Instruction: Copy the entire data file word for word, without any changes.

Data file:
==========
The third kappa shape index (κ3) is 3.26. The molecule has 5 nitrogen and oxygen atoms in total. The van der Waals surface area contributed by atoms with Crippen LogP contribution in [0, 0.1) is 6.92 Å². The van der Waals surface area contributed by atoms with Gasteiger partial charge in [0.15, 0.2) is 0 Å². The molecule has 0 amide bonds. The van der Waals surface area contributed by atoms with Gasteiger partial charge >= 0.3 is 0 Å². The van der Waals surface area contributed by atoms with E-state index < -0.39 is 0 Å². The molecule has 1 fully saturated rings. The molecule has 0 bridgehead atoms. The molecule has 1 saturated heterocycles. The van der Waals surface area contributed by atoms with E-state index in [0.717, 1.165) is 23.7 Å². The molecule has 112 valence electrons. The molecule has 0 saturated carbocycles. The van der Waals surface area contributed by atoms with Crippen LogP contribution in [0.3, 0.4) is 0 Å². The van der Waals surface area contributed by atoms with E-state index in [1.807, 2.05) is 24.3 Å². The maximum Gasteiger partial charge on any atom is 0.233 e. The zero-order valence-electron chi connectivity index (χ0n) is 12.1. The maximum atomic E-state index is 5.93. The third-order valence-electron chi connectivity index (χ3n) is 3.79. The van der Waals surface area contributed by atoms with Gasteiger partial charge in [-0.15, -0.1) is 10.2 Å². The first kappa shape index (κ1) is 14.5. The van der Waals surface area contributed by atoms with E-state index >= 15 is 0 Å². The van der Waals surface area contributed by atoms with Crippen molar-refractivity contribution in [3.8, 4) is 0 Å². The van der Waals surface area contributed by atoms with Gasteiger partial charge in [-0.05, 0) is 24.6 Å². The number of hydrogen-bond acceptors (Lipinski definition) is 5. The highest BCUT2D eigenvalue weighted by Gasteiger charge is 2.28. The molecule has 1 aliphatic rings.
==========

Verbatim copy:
The third kappa shape index (κ3) is 3.26. The molecule has 5 nitrogen and oxygen atoms in total. The van der Waals surface area contributed by atoms with Crippen LogP contribution in [0, 0.1) is 6.92 Å². The van der Waals surface area contributed by atoms with Gasteiger partial charge in [0.15, 0.2) is 0 Å². The molecule has 0 amide bonds. The van der Waals surface area contributed by atoms with Gasteiger partial charge >= 0.3 is 0 Å². The van der Waals surface area contributed by atoms with E-state index < -0.39 is 0 Å². The molecule has 1 fully saturated rings. The molecule has 0 bridgehead atoms. The molecule has 1 saturated heterocycles. The van der Waals surface area contributed by atoms with E-state index in [0.717, 1.165) is 23.7 Å². The molecule has 112 valence electrons. The molecule has 0 saturated carbocycles. The van der Waals surface area contributed by atoms with Crippen LogP contribution in [0.3, 0.4) is 0 Å². The van der Waals surface area contributed by atoms with E-state index in [1.807, 2.05) is 24.3 Å². The maximum Gasteiger partial charge on any atom is 0.233 e. The zero-order valence-electron chi connectivity index (χ0n) is 12.1. The maximum atomic E-state index is 5.93. The third-order valence-electron chi connectivity index (χ3n) is 3.79. The van der Waals surface area contributed by atoms with Gasteiger partial charge in [-0.15, -0.1) is 10.2 Å². The first kappa shape index (κ1) is 14.5. The van der Waals surface area contributed by atoms with E-state index >= 15 is 0 Å². The van der Waals surface area contributed by atoms with Crippen molar-refractivity contribution in [3.8, 4) is 0 Å². The van der Waals surface area contributed by atoms with Gasteiger partial charge in [-0.05, 0) is 24.6 Å². The number of hydrogen-bond acceptors (Lipinski definition) is 5. The highest BCUT2D eigenvalue weighted by Gasteiger charge is 2.28. The molecule has 1 aliphatic rings.